How many people have diverticular disease and symptoms

Nearly every review of diverticular disease (DD) and some research papers begin with statistics about how many people have DD at different ages. Figures regularly quoted for Western countries are 5% of the population by the age of 40, 25% by the age of 60 and 65% at 85 years. Variations are also described such as 50% of the population over 60 years, or 1/3 to 1/2 of the population will get the disease. In England and Wales this works out at over 5 million people which would rise with the aging population.

Trying to find the sources of these figures by following references to them in articles can lead round in circles, when authors refer to each other saying the same thing. However, following these trails often leads back to a Belfast researcher called T G Parks (1) in the late 1960s. He investigated the incidence of DD in persons coming to autopsy and found 10% in 25 to 40 year olds, 30% in 50 year olds and about 50% in those aged between 75 to 85 years. In 200 autopsies in Australia in 1969, Hughes (2) found diverticula in 9% of 31 – 50 years, 36% of those between 51 and 70 years and 56% in those of 71 years or above.


Post-mortems (autopsies) are requested by coroners when deaths are sudden or of unknown cause. Severe complications of DD could fall into this category. Treatment of DD by surgery falls off after the age of 65 (3) and mortality starts to rise (4). Once diverticula are acquired then they are permanent so that the number of people with them will accumulate with age. For example, figures for diverticula at age 80 years will include all those who acquired the disease far earlier in life. This must be considered in the interpretation of the results. Hughes (2) described the lack of correlation between symptoms in life and post-mortem findings. The elderly can have a low sensitivity to the disease symptoms which can result in treatment delays, late hospitalisation and the duration of symptoms which are strongly related to adverse outcome of DD severe complications (5). Autopsy figures are biased by sample number towards the elderly and may not accurately reflect the relationship between diverticula, age and symptoms and even less accurately the number of people who have diverticula in the general population.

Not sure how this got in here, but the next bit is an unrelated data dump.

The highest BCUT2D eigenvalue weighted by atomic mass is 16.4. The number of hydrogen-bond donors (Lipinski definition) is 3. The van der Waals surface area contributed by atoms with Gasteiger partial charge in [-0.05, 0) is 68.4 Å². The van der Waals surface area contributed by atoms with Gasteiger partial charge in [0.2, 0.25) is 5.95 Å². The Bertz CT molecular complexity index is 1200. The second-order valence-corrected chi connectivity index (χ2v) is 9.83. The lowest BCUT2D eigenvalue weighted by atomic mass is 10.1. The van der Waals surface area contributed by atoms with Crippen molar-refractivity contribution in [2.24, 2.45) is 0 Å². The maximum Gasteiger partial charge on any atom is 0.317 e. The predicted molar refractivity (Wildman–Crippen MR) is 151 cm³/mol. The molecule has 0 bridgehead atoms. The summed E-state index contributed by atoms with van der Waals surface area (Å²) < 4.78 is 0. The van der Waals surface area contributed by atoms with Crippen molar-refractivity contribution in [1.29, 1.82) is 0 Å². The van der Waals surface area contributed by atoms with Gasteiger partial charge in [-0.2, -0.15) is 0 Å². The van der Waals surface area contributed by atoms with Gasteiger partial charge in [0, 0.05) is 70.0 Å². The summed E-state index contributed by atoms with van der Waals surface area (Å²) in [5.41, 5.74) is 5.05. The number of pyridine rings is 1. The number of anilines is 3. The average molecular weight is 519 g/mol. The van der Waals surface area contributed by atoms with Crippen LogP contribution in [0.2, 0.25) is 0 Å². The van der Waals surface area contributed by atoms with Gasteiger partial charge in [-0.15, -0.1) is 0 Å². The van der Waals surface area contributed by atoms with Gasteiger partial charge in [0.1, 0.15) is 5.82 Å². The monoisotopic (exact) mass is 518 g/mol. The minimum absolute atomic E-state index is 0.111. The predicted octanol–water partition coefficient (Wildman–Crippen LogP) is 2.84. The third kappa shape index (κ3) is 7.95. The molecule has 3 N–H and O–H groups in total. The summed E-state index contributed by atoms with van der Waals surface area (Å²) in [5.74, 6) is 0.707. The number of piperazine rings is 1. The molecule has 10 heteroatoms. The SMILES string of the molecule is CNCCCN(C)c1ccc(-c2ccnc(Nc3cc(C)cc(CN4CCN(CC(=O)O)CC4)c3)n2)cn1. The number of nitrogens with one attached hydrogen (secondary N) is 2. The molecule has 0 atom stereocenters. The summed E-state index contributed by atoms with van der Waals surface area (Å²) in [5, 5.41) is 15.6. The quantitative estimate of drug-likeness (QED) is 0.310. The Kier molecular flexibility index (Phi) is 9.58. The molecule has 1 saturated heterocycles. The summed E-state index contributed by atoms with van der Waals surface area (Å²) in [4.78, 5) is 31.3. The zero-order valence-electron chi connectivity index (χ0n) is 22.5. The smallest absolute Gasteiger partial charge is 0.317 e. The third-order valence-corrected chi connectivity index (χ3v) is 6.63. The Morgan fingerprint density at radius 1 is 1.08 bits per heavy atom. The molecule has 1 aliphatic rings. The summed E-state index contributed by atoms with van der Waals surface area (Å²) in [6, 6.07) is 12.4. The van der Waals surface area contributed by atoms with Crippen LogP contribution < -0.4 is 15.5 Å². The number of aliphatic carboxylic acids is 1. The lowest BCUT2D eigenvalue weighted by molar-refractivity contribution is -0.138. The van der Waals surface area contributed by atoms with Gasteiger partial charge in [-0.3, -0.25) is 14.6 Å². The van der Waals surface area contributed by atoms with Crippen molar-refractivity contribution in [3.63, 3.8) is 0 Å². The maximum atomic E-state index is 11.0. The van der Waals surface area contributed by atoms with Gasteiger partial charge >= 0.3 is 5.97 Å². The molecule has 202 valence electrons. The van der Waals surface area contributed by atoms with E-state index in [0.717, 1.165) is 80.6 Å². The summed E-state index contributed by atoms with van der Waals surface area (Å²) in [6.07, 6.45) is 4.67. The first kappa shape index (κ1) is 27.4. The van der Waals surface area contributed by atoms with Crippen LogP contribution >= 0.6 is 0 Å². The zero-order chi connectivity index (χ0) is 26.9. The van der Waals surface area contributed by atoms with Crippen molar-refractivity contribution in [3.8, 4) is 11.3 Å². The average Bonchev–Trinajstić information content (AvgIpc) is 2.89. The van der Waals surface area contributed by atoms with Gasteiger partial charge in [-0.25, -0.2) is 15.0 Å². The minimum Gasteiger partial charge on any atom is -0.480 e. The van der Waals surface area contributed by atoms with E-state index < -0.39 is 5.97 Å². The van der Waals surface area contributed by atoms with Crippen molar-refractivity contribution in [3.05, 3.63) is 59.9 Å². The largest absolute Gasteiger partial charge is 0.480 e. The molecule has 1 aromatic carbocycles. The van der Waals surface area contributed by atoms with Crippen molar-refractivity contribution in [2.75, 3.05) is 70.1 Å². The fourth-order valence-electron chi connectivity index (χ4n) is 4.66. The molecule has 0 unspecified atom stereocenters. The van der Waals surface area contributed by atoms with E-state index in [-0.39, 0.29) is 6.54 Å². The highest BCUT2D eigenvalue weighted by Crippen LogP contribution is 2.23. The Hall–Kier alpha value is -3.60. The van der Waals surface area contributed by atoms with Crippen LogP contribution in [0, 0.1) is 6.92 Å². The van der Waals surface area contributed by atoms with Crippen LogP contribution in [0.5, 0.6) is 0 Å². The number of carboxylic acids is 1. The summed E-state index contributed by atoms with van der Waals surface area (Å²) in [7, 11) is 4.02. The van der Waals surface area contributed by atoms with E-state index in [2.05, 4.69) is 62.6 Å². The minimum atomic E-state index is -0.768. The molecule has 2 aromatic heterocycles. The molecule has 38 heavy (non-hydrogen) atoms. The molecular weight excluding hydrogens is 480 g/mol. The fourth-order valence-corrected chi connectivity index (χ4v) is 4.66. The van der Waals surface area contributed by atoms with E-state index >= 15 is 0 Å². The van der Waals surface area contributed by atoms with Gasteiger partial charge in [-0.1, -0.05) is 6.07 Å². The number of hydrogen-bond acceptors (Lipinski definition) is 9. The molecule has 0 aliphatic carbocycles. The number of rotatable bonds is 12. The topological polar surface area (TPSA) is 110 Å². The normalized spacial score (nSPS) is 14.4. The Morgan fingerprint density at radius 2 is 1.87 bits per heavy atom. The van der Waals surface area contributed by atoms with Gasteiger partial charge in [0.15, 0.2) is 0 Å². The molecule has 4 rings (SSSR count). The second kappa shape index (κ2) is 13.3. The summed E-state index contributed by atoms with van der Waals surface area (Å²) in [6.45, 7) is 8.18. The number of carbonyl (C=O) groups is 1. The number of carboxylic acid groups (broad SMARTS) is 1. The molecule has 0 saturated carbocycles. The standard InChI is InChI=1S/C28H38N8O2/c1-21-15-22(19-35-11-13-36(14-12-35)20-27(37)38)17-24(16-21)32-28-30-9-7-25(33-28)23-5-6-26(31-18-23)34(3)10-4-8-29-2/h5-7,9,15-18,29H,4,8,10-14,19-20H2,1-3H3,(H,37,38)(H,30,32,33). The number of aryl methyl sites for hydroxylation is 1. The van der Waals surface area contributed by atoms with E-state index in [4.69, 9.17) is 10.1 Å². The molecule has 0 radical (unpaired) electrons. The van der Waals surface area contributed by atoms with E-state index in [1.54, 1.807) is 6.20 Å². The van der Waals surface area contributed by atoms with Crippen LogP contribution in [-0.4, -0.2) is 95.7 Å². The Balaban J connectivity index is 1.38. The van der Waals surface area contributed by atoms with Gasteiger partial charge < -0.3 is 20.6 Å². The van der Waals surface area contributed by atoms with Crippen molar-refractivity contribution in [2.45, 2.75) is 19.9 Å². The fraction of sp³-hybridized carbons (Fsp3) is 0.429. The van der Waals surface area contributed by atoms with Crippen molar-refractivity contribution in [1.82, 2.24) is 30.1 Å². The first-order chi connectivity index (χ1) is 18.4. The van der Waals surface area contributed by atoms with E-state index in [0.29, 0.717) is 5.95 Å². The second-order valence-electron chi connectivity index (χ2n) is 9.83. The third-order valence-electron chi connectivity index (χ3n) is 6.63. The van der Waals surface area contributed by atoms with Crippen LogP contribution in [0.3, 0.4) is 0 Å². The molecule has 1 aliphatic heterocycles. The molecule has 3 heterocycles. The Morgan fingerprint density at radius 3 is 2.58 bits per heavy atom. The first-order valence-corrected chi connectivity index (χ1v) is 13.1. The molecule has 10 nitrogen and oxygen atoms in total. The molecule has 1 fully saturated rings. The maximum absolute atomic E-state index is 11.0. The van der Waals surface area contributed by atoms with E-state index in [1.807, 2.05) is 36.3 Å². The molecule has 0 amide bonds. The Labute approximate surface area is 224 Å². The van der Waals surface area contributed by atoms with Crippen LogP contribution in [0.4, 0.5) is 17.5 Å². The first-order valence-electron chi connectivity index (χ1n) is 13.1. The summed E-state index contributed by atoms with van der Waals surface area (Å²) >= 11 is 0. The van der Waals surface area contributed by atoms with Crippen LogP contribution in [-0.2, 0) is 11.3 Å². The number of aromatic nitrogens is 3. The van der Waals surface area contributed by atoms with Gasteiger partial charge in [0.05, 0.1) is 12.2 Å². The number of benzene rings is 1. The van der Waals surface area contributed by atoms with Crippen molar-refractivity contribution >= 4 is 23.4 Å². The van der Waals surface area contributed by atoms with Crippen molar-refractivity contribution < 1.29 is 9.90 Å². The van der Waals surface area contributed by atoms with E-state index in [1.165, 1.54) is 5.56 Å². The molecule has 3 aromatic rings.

Another source of data is the number of people who are found to have DD in examinations by sigmoidoscopy, colonoscopy, CT scans or barium enema X-ray. Such investigations are usually in response to abdominal symptoms and particularly after the age of 50 when colorectal cancer might be the cause. If cancer is not found but DD is, it can hardly be said that DD was found incidentally and was not the cause of the symptoms. A study (6) of 50,000 US male health professionals perhaps give an indication of the proportion of those with symptoms. In a 4 year period 382 (76.4%) were diagnosed because of symptoms and 118 (23.6%) were without symptoms and discovered during routine health screening. Pain is a common symptom of DD but whether patients are taking analgesics for DD or another complaint is not always reported if they are ‘symptomless’ The prevalence of DD in such examination results does vary in different places, different times and in comparison with the levels of other colon diseases. The type of patients and the reason for the examinations influences the findings which may be useful for comparisons but not for predicting levels of DD in the general population. (See Table)

The National Bowel Cancer Screening Programme could detect DD if colonoscopies are needed to investigate the presence of blood in faeces samples.  Computerised national databases might be another source of information in the future. In Coventry (7) a survey of patients being treated for rectal bleeding found 24% had diverticulosis. According to AstraZeneca researchers, (8) patients with unspecified abdominal pain were 16 to 27 times more likely than controls to get a new diagnosis of DD in the following year. This information was obtained from the UK General Practice Research Database. Perhaps in the future this database might be used to show the impact of DD on patients at primary care level.